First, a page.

2. A police officer driving while drunk? Two times is once too many. I wonder if his indefinite suspension involves pay checks. I bet it does.

    1. If by “involves paychecks” you mean “he continues to recieve them” then yes, I bet you are right.

      1. If by “continues to receive them” you mean he will likely get a raise and an increase in his pension, I wouldn’t be surprised.

        1. And compensated for all of the overtime he is missing.

          Unions.
          Good for cops and good for Teachers.

          For taxpayers?
          Not so much.

    2. As a cop’s kid, let’s just say it happens more than you would like. I’m trying to figure out why the other SWAT officers are going to lose their jobs though, assuming they weren’t on duty during the party. Were all of them rung up for DUI?

      1. After RTFA, yep, they were on call and therefore, on duty. This seems to be an easy call: fire ’em.

  3. Who knew Austin was a war zone? What’s the body count?

    1. They know the addresses of a few pot smokers and some middle-age illegal music downloaders…..these are the prospective targets in the war on pot and internet abuse.

  4. Well at least they arrested him.

    Is there a trend here? It seems that when cops drive drunk, falsify reports, commit perjury, steal, etc it is “unhealthy behavior.” If any of us peons do so, it is called a crime.

  5. Hamilton’s crash has forced the department to evaluate the unit’s stress level and job requirements.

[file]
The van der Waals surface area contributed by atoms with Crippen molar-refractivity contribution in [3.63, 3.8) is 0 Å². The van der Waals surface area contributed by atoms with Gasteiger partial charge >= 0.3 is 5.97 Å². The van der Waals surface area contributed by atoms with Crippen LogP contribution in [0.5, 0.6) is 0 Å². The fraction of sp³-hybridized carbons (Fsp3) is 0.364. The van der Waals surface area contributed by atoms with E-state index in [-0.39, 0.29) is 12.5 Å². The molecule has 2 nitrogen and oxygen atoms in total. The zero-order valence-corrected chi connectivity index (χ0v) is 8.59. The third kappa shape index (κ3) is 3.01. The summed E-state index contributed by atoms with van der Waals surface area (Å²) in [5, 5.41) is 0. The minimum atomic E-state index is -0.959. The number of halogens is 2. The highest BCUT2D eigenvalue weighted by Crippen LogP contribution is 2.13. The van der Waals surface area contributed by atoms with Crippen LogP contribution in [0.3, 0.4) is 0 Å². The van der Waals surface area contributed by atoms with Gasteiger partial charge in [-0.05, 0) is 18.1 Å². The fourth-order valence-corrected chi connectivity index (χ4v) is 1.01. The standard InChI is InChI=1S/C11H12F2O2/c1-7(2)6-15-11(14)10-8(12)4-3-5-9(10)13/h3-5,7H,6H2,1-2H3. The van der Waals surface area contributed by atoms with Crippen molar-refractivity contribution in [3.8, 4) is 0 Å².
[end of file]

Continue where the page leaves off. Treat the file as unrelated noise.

That’s exactly what I was thinking.

    I’m sure any regular garden-variety civilian, upside down in the ditch, drunk, would get a kindly pat on the back and a reassuring, “Don’t worry about it Kid; it wuz teh STRESS.”

    1. The stress of continually fighting to save your job in light of your own screw-ups is very high.

    2. This guy is actually right, though. That job and the expectations to be in a heightened state of readiness is too much for any civilian to take.

      With that said, the solution is to take away the “on-call” status these guys are frequently on. Of course, with the removal of that status also goes the removal of on-call pay as well.

      I would be willing to bet the citizenry would be thrilled to go back to the days before our police cars were outfitted with battering rams and solid tires. Before the days when departments requisitioned APC’s because they “have a right to go home every night.” And before the days when a flak jacket was standard issue to a fucking meter maid in Visalia, California…because there are so many shootouts in the central valley over a parking ticket.